Neurobiology: 'Plenty' is a relative term; it is sufficient for undergrad psych purposes IMHO, so it depends on your purposes.

Yeah, Gleitman is form over content.
 
  • #8
Tom Mattson
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Mechanics: Symon (undergrad), Goldstein (grad)
E+M: Griffiths (undergrad), Jackson (grad)
QM: Griffiths (undergrad), Sakurai (grad)
Particle Physics: Griffiths (undergrad), Halzen and Martin (grad)
QFT: Zee (It's probably not the best, but it's the most enjoyable!)
Philosophy: Goedel, Escher, Bach by What's-His-Face
Calculus: Larson, Hostetler, and Edwards (been teaching from it for 1.5 years, and it's the best I've seen)
General Physics: I'll let you know when I'm done writing it. :cool:
 
  • #9
Gokul43201
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I see you're a Griffiths fan ! :biggrin:
 
  • #10
Tom Mattson
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Gokul43201 said:
I see you're a Griffiths fan ! :biggrin:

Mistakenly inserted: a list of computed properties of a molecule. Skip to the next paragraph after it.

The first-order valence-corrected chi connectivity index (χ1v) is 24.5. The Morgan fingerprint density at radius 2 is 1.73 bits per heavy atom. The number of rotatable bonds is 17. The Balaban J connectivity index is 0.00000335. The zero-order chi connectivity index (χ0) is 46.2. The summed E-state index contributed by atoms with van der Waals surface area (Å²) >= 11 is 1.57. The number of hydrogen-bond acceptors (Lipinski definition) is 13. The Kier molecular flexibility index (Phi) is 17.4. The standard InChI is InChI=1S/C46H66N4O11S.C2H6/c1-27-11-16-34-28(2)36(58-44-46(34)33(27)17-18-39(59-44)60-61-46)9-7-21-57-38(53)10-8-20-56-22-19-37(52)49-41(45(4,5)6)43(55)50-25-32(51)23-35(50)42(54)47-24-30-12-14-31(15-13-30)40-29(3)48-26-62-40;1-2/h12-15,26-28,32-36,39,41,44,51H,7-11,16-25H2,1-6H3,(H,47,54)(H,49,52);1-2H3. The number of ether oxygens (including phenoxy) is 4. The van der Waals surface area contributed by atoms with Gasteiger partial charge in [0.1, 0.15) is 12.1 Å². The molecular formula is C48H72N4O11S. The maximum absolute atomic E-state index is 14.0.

If he'd written books in classical mechanics, QFT, general physics, calculus and philosophy, he'd have made a clean sweep. :wink:
 
  • #11
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analysis:
foundations of mathematical analysis - pfaffenberger/johnsonbaugh (rudin's is overrated; people need to move on from that one)
real analysis - royden

algebra:
abstract algebra - herstein
topics in algebra - herstein
algebra - hungerford (NOT good for learning from but i can easily see this being a good reference)
field theory & its classical problems - hadlock

topology:
topology - munkres
general topology - willard
general topology - kelley (was going to be entitled "what every young analyst should know)

verbal, nonberbal & written communication:
looking in, looking out - adler, etc
nonverbal communication in human interaction - knapp
academic reading - giltrow
academic writing - giltrow
the art of graphology - bernard

canada:
open for business: the roots of foreign ownership in canada - laxer
not for export: towards a political economy of canada's arrested industrialization - williams
999, 1000, 1001 questions about canada - columbo
uncle sam & us - clarkson
canada & the reagan challenge - clarkson

world issues:
killing hope - blum
rogue state - blum
america's achilles heel - falkenrath, etc
rushing to armageddon - hurtig
manufacturing consent - herman/chomsky
globalisation & its discontents - stiglitz
imperial brain trust - shoup/minter

Tom Mattson said:
Philosophy: Goedel, Escher, Bach by What's-His-Face
douglas hofstadter
 
  • #12
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A book that I really like is "Observational Astrophysics", Smith, Cambridge University Press.